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IAVA | January 16, 2015

IAVA Daily News Brief – January 16, 2015

Today’s Top Stories

Highlights: Veterans groups’ 2015 priorities for the VA and Congress
Four top veterans service organizations on Thursday released their annual list of priorities for the Department of Veterans Affairs and Congress. Here are some highlights from the 29th edition of the groups’ “Independent Budget”: | Stars and Stripes >>

Detailed study confirms high suicide rate among recent veterans
Recent veterans have committed suicide at a much higher rate than people who never served in the military, according to a new analysis that provides the most thorough accounting so far of the problem. | LA Times >>

Lawmakers Vow to Keep Close Watch on Veterans Affairs Progress, Spending
Key members of Congress are vowing to ensure the Department of Veterans Affairs follows through on reforms designed to alleviate long wait times at VA facilities that brought down the organization’s top leadership last year. | Wall Street Journal >>


A dry fire range at the Afghan Special Police Training Center in Wardak province is disintegrating because of shoddy construction materials, the builder’s failure to meet contract requirements and insufficient oversight by U.S. officials, according to a report released Thursday by the special inspector general for Afghanistan reconstruction. | Stars and Stripes >>

The Islamic State terror group is recruiting in Afghanistan and Pakistan, the top U.S. commander in Afghanistan said Thursday. “We are seeing reports of some recruiting,” said Gen. John Campbell, commander of the Resolute Support mission, during an interview with Army Times. “There have been some night letter drops, there have been reports of people trying to recruit both in Afghanistan and Pakistan, quite frankly.” | Army Times >>

Chuck Hagel will leave the Pentagon with the world possibly more dangerous than when he started as defense secretary two years ago. But he appeared confident that Afghanistan will not go the way of Iraq, which has partly fallen into the hands of Islamic State jihadists, and said there’s no specific credible threat to U.S. military troops and their families at home, despite the recent hack of U.S. Central Command social media accounts and threats posted there. | U-T San Diego >>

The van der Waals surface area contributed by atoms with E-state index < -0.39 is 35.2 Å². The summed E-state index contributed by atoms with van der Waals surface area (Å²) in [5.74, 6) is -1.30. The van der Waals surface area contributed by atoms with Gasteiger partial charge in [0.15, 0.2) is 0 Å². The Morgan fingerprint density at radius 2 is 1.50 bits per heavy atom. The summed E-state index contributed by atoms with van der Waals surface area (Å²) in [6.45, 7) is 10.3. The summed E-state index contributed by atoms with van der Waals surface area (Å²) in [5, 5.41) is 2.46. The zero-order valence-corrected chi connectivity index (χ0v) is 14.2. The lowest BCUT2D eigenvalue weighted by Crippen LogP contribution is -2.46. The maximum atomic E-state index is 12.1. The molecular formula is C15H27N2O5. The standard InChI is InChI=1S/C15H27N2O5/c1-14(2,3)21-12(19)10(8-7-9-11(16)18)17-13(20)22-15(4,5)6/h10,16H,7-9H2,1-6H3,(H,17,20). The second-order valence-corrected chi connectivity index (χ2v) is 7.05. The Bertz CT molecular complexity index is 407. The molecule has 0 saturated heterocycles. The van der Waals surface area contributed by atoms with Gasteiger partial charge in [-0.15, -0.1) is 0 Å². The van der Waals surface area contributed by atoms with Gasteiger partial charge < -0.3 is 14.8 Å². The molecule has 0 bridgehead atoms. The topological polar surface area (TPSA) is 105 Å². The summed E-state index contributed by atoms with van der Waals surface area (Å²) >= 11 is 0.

A search team has discovered 16 corpses in an area of northern Iraq formerly controlled by Islamic State militants, a local official said late on Wednesday. | Reuters >>

Under the watch of American advisors, dozens of Iraqi police practice marching in unison through a large gravel clearing, 20 kilometers from Mosul. Others sit as a trainer lectures them on how to use a mounted machine gun. Some practice searching an SUV for explosives. | TIME >>

U.S.-led forces launched 11 air strikes each in Syria and Iraq since Wednesday, targeting Islamic State fighters, equipment and buildings, the U.S. military said. | Reuters >>

Military Affairs

The U.S. will send about 400 troops to train the moderate Syrian opposition, defense officials confirmed Thursday night. | Army Times >>